“Kerouac was the first writer I ever met who heard his own writing, who listened to his own sentences as if they were musical, rhythmical constructions,” said Allen Ginsberg. Listening to recordings of Kerouac read his work is mesmerizing. He chants, he plays with words, pronouncing them one way and then another, sculpting their sound like a piece of malleable clay. Occasionally he’ll break into song, suddenly tossing off a line from a Sinatra standard in the middle of a poem. This is a man in love with the sound of words and the rhythm and musicality of writing. Indeed, Kerouac would sometimes write with the aid of a reel-to-reel tape recorder, speaking his phrases out loud and playing them back to help make his writing sing. He also listened to tapes of Neal Cassady’s speed-fueled, stream-of-consciousness monologues for his novel, Visions of Cody. Lord knows he had heard enough of them live and in person, and found plenty of material in Cassady’s out-of-the-boundaries spirit and delivery.
Kerouac’s writing was a marriage of poetry and music. The first experiments with reading poetry accompanied by jazz largely took place in San Francisco. Steve Allen, who played piano improvisations while Jack Kerouac read poetry for three remarkable recordings, explained how they came about. “It occurred to Millstein [the producer] that since the combination of jazz and poetry had been successful in small San Francisco clubs, the trick might also be turned in New York.” Although the satirical image of a Beat poet in shades, a goatee and beret, mumbling freeform nonsense accompanied by bongo drums or a sax would become a cliché, Kerouac’s prose and poetry soars in the medium.
Singer-songwriter Donovan has a profound love of the Beat poets and recorded an homage to the gatherings at Bohemian coffee houses, Beat Café. He has spoken repeatedly about Jack Kerouac’s influence on his own life and on his generation.
“Jack Kerouac spoke his poems, sung his poems because that’s the power of it,” he said. “And a poem on the page, quite dry, is still powerful. But when it’s spoken by the poet, sung by the poet, it achieves a movement. Because you can move people with music here, but you can also move societies. It’s like a vibration. . . all the parts have to be in perfect order. Kerouac modeled his writing on jazz, particularly the music of saxophone players Lester Young and Charlie Parker. He also wanted to capture the raw power and the African-American influence in blues. During a month in 1955 he wrote a series of poems, calling each one a chorus. He titled the collection Mexico City Blues. He said he was “a jazz poet blowing a long blues in an afternoon jam session on Sunday. I take 242 choruses, ideas vary, roll from chorus to chorus.” He told his literary agent that his “Jazz Session” was going to rattle some chains among traditional poets.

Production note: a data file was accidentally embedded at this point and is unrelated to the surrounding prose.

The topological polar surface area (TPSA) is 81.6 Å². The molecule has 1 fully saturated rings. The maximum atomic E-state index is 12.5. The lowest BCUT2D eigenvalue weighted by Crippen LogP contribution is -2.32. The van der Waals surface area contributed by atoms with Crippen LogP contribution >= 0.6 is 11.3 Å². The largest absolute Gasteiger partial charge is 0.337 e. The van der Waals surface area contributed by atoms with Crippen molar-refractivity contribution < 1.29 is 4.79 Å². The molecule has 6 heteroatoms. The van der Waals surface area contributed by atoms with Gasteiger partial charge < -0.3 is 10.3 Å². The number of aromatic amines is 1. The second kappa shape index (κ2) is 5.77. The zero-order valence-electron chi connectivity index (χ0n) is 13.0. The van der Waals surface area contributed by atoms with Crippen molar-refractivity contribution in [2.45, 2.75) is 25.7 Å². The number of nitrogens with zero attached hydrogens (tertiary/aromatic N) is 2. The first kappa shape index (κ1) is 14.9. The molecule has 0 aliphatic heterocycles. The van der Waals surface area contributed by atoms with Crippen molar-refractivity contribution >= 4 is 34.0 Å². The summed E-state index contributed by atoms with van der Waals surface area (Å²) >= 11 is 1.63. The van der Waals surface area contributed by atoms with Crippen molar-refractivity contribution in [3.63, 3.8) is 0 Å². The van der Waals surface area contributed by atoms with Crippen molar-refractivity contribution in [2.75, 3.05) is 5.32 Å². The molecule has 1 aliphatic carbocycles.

In a letter to Allen Ginsberg, Kerouac wrote a “List of Essentials” for writing, published in The Evergreen Press in 1959. The list also reads very much like a prescription for hippie life in general as well as artistic expression in particular. From such a blueprint emerged many songs describing the longings of the next generation for lives of unfettered, uninhibited experience and expression. Some of the essentials include:
2 to everything. open, listening
7 Blow as deep as you want to blow
9 The unspeakable visions of the individual
20 Believe in the holy contour of life
24 No fear or shame in the of yr experience, language & knowledge
28 Composing wild, undisciplined, pure, coming in from under, crazier the better
29 You’re a genius all the time
Number twenty-nine has that wonderful confidence and arrogance of youth, art, rebellion, and most of all, of faith in a person’s true, authentic nature as being something of value. This is an idea that would come up again and again in songs of the next decades, from The Young Rascals “People Got to Be Free” to The Beatles’ “Let it Be.”
In 2006, Dennis McNally and I sat in a noisy bar with a tape recorder between us in Mill Valley, the “Mill City” of On the Road where Sal Paradise stayed when he first reached California.
McNally said, “….there were two things: one was to try to be spontaneous, and the other was to include everything as subject matter: to bring sex, drugs, the nitty gritty of daily life onto this demure reality. Reality sandwiches. That is another way of paying homage to the blues, which are frequently improvised. I mean the oldest blues, going all the way back. And the great, great scintillating value, along with everything else, is their realism. There’s no moon-June-spoon. There’s no mush. There’s a reality that most men need women and most women need men and they’re locked in this combat sometimes and this mutual need. But there’s nothing sentimental about it. And that reality is, frankly, the significance of the blues and the significance of African-American art.”
Kerouac’s was a search for authenticity, for the real down and dirty bare-bones truth. He wanted to find it within his own experience and to express it in words and music and in their combination. This spoke to a generation of musicians and those who listened to them with open, receptive ears.
Ellis Amburn said, “Kerouac’s breakthrough was to give us the American vernacular. He captured the actual language that was spoken. That must have been of tremendous importance to Janis and to Dylan and others.”